[Screen It]


(2021) (voices of ChloŽ Grace Moretz, Oscar Isaac) (PG)

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Computer-Animated Comedy: A creepy and kooky family goes on a road trip across America in hopes of keeping their dour daughter from growing further apart from them.

Wednesday Addams (voice of CHLOň GRACE MORETZ) is a dour girl who lives with her creepy and kooky family -- parents Gomez (voice of OSCAR ISAAC) and Morticia (voice of CHARLIZE THERON), brother Pugsley (voice of JAVON 'WANNA' WALTON), Uncle Fester (voice of NICK KROLL), and Grandma Addams (voice of BETTE MIDLER). Only friendly with their butler, Lurch (voice of CONRAD VERNON), Wednesday wants nothing to do with the rest of her family, which doesn't sit well with Gomez who wants to make things right.

Accordingly, and after she unhappily co-wins a science project competition by injecting her pet octopus' personality into Uncle Fester -- which draws the attention of scientist Cyrus Strange (voice of BILL HADER) -- Gomez decides to take the family on a road trip across America for some family bonding.

During that, they're briefly joined by rich Cousin Itt (voice of SNOOP DOGG), but Gomez and Morticia don't appreciate it when lawyer Rupert Strange (voice of WALLACE SHAWN) shows up and informs them he has a client who claims Wednesday was switched at birth and is actually his daughter. As they make their way across the country, Gomez tries to make Wednesday happy, all while contending with developments that strain and threaten her relationship with the rest of the family.

OUR TAKE: 3 out of 10

If there's one thing the pandemic changed in terms of being a movie reviewer, it's that studios had to admit they had the ability to show their films to critics in their homes -- via screening links -- rather than at the theater. The old arguments were always that they couldn't do it from a technology standpoint or that movies were meant to be seen on the big screen (despite most of the lifetime viewing of them occurring on TV sets).

The one thing that was never mentioned was that if the offering was truly bad, reviewers might be tempted to check email or their social media accounts while "watching" the screener, or simply turn it off, both of which would be awkward if not downright rude to do at an in-person theatrical screening.

All of that came to mind while watching "The Addams Family 2," the -- natch -- sequel to the 2019 film that turned the old live action material (both in TV and then later movie form) into computer-animated fodder for mostly the kiddos. We were informed that unlike other offerings, there'd be no screening links available and thus we'd have to see it in the theater with other critics.

And upon walking out as the end credits played for the 90-some minute film, I told a colleague that I knew why that decision was made (and that the review embargo was this morning at 9 am). And it's because it's so bad that had I seen it at home, I likely would have been tempted by phone distractions or the off button on my projector.

I never saw the 2019 offering (one of our other reviewers covered it and gave it a slightly negative review), so I can't make comparisons. But I can compare it to the old TV from my youth and this folks, well, it isn't the Addams Family I grew up with.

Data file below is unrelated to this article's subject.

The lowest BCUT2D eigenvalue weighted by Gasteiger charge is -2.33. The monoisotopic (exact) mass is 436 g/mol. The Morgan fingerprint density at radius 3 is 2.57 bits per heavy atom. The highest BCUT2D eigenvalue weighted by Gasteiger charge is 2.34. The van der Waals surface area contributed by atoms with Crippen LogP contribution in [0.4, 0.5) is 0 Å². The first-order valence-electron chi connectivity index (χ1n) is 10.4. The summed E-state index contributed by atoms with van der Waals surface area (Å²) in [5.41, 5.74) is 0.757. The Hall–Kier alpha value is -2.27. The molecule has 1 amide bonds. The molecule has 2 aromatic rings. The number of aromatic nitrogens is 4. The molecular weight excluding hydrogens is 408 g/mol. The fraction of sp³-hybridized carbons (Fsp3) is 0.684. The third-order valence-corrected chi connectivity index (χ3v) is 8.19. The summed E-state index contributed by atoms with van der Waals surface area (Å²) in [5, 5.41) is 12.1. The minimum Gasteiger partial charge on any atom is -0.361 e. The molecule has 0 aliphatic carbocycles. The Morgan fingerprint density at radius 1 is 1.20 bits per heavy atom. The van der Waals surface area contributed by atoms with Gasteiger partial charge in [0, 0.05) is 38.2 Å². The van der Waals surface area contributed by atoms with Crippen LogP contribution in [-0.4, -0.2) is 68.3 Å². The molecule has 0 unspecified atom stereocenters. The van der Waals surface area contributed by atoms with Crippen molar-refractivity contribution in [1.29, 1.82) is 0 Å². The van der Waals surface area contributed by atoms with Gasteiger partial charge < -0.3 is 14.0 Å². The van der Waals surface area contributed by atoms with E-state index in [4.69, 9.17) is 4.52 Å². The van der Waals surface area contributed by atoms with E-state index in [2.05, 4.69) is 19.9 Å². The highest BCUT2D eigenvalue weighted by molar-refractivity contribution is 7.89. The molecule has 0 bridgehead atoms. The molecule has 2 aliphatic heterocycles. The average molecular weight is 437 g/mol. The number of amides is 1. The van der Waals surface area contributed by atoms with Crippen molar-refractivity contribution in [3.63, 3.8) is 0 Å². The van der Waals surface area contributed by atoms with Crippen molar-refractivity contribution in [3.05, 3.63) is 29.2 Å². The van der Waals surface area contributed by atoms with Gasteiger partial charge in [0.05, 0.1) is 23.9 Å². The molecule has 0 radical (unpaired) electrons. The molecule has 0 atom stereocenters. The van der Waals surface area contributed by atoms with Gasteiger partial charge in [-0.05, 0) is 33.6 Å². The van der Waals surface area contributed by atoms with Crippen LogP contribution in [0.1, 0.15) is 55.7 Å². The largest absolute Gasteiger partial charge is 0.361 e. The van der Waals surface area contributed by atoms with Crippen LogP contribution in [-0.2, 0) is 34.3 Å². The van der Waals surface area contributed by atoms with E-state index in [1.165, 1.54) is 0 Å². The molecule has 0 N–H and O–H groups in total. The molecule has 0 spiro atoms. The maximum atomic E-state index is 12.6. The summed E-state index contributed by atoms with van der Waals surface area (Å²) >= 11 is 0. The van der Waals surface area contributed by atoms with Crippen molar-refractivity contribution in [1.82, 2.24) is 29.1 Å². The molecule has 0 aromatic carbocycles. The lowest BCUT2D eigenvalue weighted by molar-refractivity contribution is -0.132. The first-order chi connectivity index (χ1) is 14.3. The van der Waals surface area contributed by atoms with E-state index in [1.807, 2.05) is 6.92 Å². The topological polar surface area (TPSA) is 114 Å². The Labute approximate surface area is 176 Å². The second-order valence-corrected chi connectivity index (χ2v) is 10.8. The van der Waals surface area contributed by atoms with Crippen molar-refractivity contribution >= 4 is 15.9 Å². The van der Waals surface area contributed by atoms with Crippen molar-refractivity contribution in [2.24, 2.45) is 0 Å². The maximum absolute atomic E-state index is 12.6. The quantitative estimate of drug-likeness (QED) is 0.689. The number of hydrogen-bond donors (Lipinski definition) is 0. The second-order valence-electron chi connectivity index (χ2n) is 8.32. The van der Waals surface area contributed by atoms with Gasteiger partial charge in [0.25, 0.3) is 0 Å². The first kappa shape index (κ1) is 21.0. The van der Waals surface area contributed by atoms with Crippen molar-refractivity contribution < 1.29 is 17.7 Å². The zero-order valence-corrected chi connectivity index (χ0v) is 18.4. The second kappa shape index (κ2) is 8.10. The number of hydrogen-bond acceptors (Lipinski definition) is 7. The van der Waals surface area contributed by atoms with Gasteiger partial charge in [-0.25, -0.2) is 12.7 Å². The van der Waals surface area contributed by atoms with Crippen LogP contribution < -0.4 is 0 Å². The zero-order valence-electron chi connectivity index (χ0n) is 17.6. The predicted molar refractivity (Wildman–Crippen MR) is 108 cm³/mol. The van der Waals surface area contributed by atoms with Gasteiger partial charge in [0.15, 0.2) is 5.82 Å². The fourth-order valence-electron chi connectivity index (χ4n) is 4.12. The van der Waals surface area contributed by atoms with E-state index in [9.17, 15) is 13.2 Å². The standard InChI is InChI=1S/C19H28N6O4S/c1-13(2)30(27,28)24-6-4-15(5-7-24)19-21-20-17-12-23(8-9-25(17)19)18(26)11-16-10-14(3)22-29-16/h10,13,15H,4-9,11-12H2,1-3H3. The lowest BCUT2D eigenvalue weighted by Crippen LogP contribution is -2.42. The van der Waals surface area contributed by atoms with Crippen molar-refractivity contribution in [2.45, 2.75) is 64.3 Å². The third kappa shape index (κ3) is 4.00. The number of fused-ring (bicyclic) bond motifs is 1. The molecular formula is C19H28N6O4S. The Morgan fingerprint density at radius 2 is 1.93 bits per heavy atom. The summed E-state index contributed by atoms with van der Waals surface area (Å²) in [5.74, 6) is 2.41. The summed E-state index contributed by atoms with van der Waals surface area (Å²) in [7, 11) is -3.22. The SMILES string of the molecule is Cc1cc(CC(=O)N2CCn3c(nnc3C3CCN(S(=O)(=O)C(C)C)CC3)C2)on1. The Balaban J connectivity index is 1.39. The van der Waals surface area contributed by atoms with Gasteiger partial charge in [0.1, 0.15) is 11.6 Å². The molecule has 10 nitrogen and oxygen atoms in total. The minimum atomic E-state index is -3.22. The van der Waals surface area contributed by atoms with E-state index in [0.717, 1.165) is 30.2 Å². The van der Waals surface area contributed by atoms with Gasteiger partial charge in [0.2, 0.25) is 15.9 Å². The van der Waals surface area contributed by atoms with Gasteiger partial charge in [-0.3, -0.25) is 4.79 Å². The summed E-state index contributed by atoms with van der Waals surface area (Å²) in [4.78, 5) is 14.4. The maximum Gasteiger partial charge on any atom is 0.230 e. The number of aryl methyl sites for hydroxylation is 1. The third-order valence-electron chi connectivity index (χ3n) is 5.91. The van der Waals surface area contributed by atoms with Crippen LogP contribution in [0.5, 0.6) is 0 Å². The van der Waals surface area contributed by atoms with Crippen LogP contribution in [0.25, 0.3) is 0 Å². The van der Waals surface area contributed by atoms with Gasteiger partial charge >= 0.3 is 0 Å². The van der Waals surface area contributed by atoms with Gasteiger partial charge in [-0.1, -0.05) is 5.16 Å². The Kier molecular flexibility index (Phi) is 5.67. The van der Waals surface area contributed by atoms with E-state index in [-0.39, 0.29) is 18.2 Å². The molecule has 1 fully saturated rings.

Sure, the main characters are the same -- parents Gomez (voiced by Oscar Isaac) and Morticia (Charlize Theron), kids Wednesday (ChloŽ Grace Moretz) and Pugsley (Javon Walton), Uncle Fester (Nick Kroll), and ancillary characters Lurch (Conrad Vernon), cousin Itt (Snoop Dogg) and the disembodied hand known as Thing -- but that's where the similarities mostly end.

Rather than the witty dark humor of the original show, we have endless bathroom jokes (I lost count after a while), a family road trip plot -- courtesy of scribes Dan Hernandez & Benji Samit and Ben Queen and Susanna Fogel -- that gives the film an episodic feel thanks to no real connective tissue, a conclusion featuring a battle royale between two gargantuan human-animal hybrid beings, and yes, even an old man, droopy testicles joke (with Fester's octopus tentacle standing in for that male body part).

The basic story revolves around the dour Wednesday who wants nothing to do with her family -- and having suffered through the movie I can understand why -- and thus Gomez proposes the cross-country tour for some family bonding. That's interrupted when a lawyer (Wallace Shawn) informs him and Morticia that his client, Cyrus Strange (Bill Hader), believes their daughter is actually his, what with having been swapped at birth. Of course, there's an ulterior motive to his claims and that's eventually revealed in the third act.

By then, I wasn't even remotely interested, what with all the potty jokes and co-directors Greg Tiernan and Conrad Vernon using a fractured and frenetic pace -- where some non-sequitur scenes come and go in what seems like the near blink of an eye -- to the point that I felt like I was watching some sort of ADHD cinematic experiment.

The family I grew up with - at least on TV -- was indeed creepy and kooky. The one here is nothing more than a reason to check email and social media or simply turn the travesty off. "The Addams Family 2" rates as a 3 out of 10.

Reviewed September 27, 2021 / Posted October 1, 2021

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